Wednesday, May 23, 2007

Auden's "Fleet Visit"

Fleet Week in NYC: ships parked in the harbor, sailors roaming the quays, the streets, the bars. Here's a less well-known poem by Auden, "Fleet Visit," written for a very different context (which has some resonance for these days), American projection of power after World War II.

Fleet Visit

The sailors come ashore
Out of their hollow ships.
Mild-looking middle-class boys
Who read the comic strips;
One baseball game is more
To them than fifty Troys.

They look a bit lost, set down
In this unamerican place
Where natives pass with laws
And futures of their own;
They are not here because
But only just-in-case.

The whore and ne'er-do-well
Who pester them with junk
In their grubby ways at least
Are serving the Social Beast;
They neither make nor sell--
No wonder they get drunk.

But the ships on the dazzling blue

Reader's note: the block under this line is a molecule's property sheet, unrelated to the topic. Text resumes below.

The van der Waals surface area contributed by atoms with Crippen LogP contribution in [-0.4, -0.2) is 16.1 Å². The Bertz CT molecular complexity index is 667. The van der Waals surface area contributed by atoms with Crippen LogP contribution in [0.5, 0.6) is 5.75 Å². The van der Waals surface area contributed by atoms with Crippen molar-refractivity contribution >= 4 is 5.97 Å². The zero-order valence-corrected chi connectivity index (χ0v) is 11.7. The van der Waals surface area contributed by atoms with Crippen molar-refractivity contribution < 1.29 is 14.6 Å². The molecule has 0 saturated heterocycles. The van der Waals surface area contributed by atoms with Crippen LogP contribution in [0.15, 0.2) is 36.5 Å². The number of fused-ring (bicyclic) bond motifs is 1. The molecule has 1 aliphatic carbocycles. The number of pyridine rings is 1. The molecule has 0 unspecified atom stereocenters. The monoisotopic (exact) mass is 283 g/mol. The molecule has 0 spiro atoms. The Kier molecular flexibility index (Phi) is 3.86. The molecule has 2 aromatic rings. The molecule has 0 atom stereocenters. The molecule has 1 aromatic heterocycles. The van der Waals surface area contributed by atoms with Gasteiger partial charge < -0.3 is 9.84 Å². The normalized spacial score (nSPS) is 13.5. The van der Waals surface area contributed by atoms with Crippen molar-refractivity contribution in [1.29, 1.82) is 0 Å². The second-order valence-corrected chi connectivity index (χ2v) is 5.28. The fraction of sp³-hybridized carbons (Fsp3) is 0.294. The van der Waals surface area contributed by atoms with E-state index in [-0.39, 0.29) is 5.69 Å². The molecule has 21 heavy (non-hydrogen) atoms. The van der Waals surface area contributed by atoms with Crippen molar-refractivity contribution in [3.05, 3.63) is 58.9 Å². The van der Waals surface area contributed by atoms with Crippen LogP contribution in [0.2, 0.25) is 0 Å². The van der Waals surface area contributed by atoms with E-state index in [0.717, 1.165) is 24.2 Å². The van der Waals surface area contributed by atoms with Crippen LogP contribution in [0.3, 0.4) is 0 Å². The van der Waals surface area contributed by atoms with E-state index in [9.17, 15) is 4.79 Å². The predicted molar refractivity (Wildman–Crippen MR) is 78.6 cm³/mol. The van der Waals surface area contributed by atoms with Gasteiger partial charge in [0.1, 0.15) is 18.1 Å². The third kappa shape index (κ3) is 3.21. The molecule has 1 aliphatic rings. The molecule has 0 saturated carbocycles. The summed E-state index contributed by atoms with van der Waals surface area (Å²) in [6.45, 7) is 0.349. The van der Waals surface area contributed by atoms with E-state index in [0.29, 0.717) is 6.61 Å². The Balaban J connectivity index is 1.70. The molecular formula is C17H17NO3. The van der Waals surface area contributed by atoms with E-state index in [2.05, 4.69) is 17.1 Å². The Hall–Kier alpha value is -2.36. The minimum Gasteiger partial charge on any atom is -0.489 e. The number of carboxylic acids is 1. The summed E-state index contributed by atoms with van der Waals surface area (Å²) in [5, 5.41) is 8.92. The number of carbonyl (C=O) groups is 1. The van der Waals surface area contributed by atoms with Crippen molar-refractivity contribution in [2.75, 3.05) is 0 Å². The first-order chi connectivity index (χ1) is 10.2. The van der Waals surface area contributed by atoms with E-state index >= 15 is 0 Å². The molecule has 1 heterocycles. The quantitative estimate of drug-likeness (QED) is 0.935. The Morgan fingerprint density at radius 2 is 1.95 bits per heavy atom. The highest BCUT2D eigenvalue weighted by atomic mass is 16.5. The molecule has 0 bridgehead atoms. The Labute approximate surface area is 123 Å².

Of the harbor actually gain
From having nothing to do;
Without a human will
To tell them whom to kill
Their structures are humane

And, far from looking lost,
Look as if they were meant
To be pure abstract design
By some master of pattern and line,
Certainly worth every cent
Of the millions they must have cost.


Anonymous said...

OMG!!!!!! you are soo amazing. This poetry is so sexy! I have never felt this good in my life. As well, you look GREAT in your photo, like always. I love this poem. I write poetry and other men have written some for me, can you write me a poem please?

Love always,


Jee Leong Koh said...

Dear John,
I wish I'd written this poem. Very much appreciate you reading this blog.